It is no secret that the 2016 presidential election cycle has been perhaps the most bizarre race in the history of our country. Whether Hillary Clinton or Donald Trump earns the necessary votes needed to ascend to the presidency, one thing is for sure: after the year we, the people, have had, we need — nay, deserve — some laughs. Fortunately, one of the biggest powerhouses in local comedy is there to provide it for us all night long. 

On Tuesday, Nov. 8 (appropriately Election Day itself), the unique and hilarious recurring show "Progress and Congress" will take to the stage at the Good Good Comedy Theater in Chinatown. Continuing the newly-opened theater’s streak of highly-successful shows, "Progress and Congress" is a heavily interactive show that allows the audience and comedians alike to intermingle and — quite possibly — agree on things all night long.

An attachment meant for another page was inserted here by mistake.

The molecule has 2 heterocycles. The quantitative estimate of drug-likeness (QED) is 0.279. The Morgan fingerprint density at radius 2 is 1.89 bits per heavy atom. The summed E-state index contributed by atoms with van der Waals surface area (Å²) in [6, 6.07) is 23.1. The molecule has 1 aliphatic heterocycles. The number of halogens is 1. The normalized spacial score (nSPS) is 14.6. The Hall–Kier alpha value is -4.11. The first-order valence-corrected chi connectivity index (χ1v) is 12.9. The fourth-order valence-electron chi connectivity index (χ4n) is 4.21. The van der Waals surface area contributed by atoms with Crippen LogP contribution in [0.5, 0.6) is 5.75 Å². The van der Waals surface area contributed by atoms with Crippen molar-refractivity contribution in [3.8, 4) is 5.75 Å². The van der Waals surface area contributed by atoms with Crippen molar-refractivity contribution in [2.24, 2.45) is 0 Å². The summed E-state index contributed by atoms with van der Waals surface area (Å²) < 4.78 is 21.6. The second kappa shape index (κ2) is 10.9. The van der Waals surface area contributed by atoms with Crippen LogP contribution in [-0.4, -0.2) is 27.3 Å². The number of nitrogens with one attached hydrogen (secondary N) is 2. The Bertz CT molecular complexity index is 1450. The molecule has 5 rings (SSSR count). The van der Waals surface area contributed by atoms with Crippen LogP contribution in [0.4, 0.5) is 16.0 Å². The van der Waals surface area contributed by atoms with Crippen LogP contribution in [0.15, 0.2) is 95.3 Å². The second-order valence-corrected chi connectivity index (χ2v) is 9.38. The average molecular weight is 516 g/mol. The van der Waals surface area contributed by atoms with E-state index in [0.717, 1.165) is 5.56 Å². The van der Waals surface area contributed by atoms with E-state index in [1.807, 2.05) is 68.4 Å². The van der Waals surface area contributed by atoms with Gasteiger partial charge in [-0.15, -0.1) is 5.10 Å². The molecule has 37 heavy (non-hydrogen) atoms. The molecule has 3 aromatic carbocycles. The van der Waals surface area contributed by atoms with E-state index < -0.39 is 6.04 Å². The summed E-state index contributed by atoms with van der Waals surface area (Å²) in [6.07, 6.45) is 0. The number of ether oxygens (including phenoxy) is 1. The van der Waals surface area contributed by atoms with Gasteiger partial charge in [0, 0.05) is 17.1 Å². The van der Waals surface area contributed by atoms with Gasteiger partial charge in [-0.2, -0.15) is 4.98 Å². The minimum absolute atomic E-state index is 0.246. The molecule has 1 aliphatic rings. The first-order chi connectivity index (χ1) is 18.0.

“The audience writes laws, which the comedians on stage vote on,” host and show creator Alex Grubard explained. “And these turn into ‘show laws,’ basically. One time, they voted to change the whole background to a picture of John Goodman. Another time, everyone decided that people were allowed to heckle, but only in Spanish.”
 
"Progress and Congress" is nothing if not a democracy — from the very beginning. Each month, the comedians who are slated for the show actually have no idea that they are going to appear on it until just a few days prior. On their personal Facebook profile pages as well as the show’s page itself, the comedians ask their friends and fellow comics to vote for them to appear. 
 
The unpredictable nature of the show, where literally anything can happen, is almost the perfect commentary on the 2016 election season as a whole.
 
"Progress and Congress" will not be the only politically themed show at Good Good Comedy Theater on Election Day. As the state election results trickle in one by one from across the country, "Progress and Congress" will be followed by the storytelling show "Schooled: Student Council" and a special “election edition” of "Party Lines" to close out the night.